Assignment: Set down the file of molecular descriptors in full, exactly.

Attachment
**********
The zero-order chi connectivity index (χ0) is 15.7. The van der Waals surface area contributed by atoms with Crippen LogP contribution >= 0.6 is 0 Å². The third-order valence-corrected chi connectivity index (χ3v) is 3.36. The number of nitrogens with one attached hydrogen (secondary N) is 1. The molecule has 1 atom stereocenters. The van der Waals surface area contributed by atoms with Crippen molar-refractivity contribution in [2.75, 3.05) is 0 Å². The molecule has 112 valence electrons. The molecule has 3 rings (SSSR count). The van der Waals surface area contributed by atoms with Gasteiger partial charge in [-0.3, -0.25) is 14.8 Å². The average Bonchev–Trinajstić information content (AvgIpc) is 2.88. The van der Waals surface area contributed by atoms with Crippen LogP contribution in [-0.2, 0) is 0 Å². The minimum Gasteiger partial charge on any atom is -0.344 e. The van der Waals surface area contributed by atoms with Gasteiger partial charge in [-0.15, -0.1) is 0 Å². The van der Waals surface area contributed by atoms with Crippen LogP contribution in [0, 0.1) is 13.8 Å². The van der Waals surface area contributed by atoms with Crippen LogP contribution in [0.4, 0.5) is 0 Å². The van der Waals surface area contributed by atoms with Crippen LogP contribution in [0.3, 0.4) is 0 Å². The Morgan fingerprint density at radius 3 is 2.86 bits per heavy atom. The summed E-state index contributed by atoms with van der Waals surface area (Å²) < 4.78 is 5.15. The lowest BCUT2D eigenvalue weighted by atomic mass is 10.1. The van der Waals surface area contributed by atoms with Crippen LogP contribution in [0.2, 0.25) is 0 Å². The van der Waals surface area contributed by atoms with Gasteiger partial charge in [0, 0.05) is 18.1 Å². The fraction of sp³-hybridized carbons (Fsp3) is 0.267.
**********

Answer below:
The zero-order chi connectivity index (χ0) is 15.7. The van der Waals surface area contributed by atoms with Crippen LogP contribution >= 0.6 is 0 Å². The third-order valence-corrected chi connectivity index (χ3v) is 3.36. The number of nitrogens with one attached hydrogen (secondary N) is 1. The molecule has 1 atom stereocenters. The van der Waals surface area contributed by atoms with Crippen molar-refractivity contribution in [2.75, 3.05) is 0 Å². The molecule has 112 valence electrons. The molecule has 3 rings (SSSR count). The van der Waals surface area contributed by atoms with Gasteiger partial charge in [-0.3, -0.25) is 14.8 Å². The average Bonchev–Trinajstić information content (AvgIpc) is 2.88. The van der Waals surface area contributed by atoms with Crippen LogP contribution in [-0.2, 0) is 0 Å². The minimum Gasteiger partial charge on any atom is -0.344 e. The van der Waals surface area contributed by atoms with Gasteiger partial charge in [-0.15, -0.1) is 0 Å². The van der Waals surface area contributed by atoms with Crippen LogP contribution in [0, 0.1) is 13.8 Å². The van der Waals surface area contributed by atoms with Crippen LogP contribution in [0.4, 0.5) is 0 Å². The van der Waals surface area contributed by atoms with Crippen LogP contribution in [0.3, 0.4) is 0 Å². The Morgan fingerprint density at radius 3 is 2.86 bits per heavy atom. The summed E-state index contributed by atoms with van der Waals surface area (Å²) < 4.78 is 5.15. The lowest BCUT2D eigenvalue weighted by atomic mass is 10.1. The van der Waals surface area contributed by atoms with Crippen LogP contribution in [0.2, 0.25) is 0 Å². The van der Waals surface area contributed by atoms with Gasteiger partial charge in [0, 0.05) is 18.1 Å². The fraction of sp³-hybridized carbons (Fsp3) is 0.267.